Summary: Ethnocentricism And Othering

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PLEASE KNOW!!! There are just 39 flashcards and notes available for this material. This summary might not be complete. Please search similar or other summaries.

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  • 1 Introduction

  • What can lead to stereotyping, prejudice, racism, and ethnocentricism?

    Our preference for things we understand are are familiar with can adversely influence our perception of and attitude toward new and different people and things.
  • What lie at the heart of identity biases and discrimination?

    Social categorization and ethnocentricism.
  • 2 Social categorization and othering

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  • What is social categorization?

    It refers to the way we group people into conceptual categories in order to make sense of our increasingly complex social environment.
  • What is the act of perception?

    Becoming aware of, knowing, or identifying by means of the senses through a three-step process involving selection, organization and interpretation.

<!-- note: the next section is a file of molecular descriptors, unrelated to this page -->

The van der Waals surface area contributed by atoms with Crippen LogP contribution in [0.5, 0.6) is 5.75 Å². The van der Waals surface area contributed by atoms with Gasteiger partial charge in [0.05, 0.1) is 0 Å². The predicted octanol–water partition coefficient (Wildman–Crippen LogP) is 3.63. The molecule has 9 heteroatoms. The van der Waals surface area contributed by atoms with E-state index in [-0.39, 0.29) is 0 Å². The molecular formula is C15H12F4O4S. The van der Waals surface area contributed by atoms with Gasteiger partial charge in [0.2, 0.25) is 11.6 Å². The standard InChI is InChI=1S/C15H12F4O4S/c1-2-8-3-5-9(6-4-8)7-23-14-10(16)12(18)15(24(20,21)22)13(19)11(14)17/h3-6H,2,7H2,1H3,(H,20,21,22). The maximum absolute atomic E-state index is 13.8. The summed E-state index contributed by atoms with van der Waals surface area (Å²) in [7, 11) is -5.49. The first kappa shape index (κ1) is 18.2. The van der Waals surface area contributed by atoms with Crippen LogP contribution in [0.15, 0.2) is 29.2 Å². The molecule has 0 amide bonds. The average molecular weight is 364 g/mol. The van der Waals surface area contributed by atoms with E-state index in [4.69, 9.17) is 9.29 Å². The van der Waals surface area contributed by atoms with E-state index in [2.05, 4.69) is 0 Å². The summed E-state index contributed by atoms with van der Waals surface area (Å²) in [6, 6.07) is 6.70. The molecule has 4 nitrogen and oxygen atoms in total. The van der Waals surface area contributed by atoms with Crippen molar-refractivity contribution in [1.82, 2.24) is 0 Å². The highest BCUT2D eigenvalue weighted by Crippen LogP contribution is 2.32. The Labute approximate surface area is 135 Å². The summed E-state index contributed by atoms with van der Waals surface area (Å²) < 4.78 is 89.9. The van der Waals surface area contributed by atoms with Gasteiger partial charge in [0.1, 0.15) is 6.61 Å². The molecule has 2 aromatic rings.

• How do we cope with a variety of perceptual stimuli?

    We try do reduce information to manageable forms; we typically place people into different groups and categories based on our current understandings, perceptions and experience. We make inferences about individual behaviour based on group patterns.
  • What is Otherization or Othering?

    A form of social representation which involves the objectification of another person or group. culture is used to account for all of the views and behaviours of the other, largely ignoring the complexity and diversity of individual characteristics.
  • Why can essentialism and other negative consequences of Othering be very harmful to intercultural relations?

    The cognitive activities of categorization and generalization that occur normally in the human brain are an important way of making sense of the world around us. Although such categorizations are useful as sense-making strategies for human behaviour, if unchecked, they can lead to more extreme understandings of cultural difference, such as ethnocentricism, stereotyping, and prejudice - the roots of racism.
  • What is the social identity theory (Tajfel & Turner, 1970s and 1980s)?

    A basic tenant of this theory is the notion that individuals tend to categorize people in their social environment into ingroups and outgroups. It posits that it is natural for people to seek ways to strengthen their self-esteem and to strive to achieve or to maintain a positive social identity.
  • What are ingroup members?

    People with whom you feel connected to or owe a sense of loyalty and allegiance.
  • What are outgroup members?

    Those with whom one feels emotionally and psychologically detached.
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